Using implementation science for health adaptation: Opportunities for pacific island countries

Christopher J. Boyer, Kathryn Bowen, Virginia Murray, Johnny Hadley, Jimmy Jaghoro Hilly, Jeremy J. Hess, Kristie L. Ebi

Research output: Contribution to journalArticlepeer-review

2 Citations (Scopus)


The health risks of a changing climate are immediate and multifaceted. Policies, plans, and programs to reduce climate-related health impacts exist, but multiple barriers hinder the uptake of these strategies, and information remains limited on the factors affecting implementation. Implementation science—a discipline focused on systematically examining the gap between knowledge and action—can address questions related to implementation and help the health sector scale up successful adaptation measures in response to climate change. Implementation science, in the context of a changing climate, can guide decision makers in introducing and prioritizing potential health adaptation and disaster risk management solutions, advancing sustainability initiatives, and evaluating and improving intervention strategies. In this article we highlight examples from Pacific Island countries and outline approaches based on implementation science to enhance the capacity of health systems to anticipate, prepare for, respond to, and recover from climate-related exposures.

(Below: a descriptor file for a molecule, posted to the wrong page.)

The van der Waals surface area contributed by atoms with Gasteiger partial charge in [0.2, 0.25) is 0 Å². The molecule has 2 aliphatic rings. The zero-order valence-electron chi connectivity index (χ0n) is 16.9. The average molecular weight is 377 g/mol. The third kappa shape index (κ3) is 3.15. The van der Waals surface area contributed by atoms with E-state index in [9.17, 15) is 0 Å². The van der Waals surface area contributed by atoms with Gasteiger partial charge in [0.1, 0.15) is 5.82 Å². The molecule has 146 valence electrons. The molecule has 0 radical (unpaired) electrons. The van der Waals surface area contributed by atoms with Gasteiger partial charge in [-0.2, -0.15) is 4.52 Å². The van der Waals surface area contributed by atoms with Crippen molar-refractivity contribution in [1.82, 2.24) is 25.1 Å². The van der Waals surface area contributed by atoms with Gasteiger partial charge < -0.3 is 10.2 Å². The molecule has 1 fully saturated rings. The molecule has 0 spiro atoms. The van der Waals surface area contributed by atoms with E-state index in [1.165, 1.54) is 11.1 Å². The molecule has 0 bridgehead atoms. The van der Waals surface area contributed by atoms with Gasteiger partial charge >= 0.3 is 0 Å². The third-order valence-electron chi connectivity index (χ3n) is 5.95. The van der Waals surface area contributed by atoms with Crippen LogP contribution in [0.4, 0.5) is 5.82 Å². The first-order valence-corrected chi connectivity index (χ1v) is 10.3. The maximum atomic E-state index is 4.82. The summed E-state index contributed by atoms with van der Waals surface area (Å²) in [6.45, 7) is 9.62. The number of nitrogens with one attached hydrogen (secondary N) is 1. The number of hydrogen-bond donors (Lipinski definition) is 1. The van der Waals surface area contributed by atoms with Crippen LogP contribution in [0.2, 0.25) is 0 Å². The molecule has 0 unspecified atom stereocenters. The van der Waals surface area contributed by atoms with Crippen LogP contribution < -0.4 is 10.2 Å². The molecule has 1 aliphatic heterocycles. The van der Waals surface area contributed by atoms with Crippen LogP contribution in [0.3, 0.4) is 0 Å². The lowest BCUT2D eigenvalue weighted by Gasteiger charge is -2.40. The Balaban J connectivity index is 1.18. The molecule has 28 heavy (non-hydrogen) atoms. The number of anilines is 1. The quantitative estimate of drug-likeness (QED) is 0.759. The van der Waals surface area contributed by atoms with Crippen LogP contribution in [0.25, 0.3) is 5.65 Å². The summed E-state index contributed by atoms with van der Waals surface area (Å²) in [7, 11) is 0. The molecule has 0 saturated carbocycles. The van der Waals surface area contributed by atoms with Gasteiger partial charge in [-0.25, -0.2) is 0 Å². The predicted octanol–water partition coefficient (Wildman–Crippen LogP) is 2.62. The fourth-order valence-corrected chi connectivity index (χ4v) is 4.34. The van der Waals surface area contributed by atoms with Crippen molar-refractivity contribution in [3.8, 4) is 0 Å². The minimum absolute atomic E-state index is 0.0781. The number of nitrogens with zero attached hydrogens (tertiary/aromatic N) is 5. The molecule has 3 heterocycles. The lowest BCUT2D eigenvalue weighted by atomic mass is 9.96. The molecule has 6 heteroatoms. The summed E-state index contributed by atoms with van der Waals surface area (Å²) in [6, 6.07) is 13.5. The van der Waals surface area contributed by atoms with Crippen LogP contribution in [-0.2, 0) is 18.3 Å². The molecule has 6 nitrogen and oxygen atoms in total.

Original languageEnglish
Pages (from-to)2160-2167
Number of pages8
JournalHealth Affairs
Issue number12
Publication statusPublished - Dec 2020


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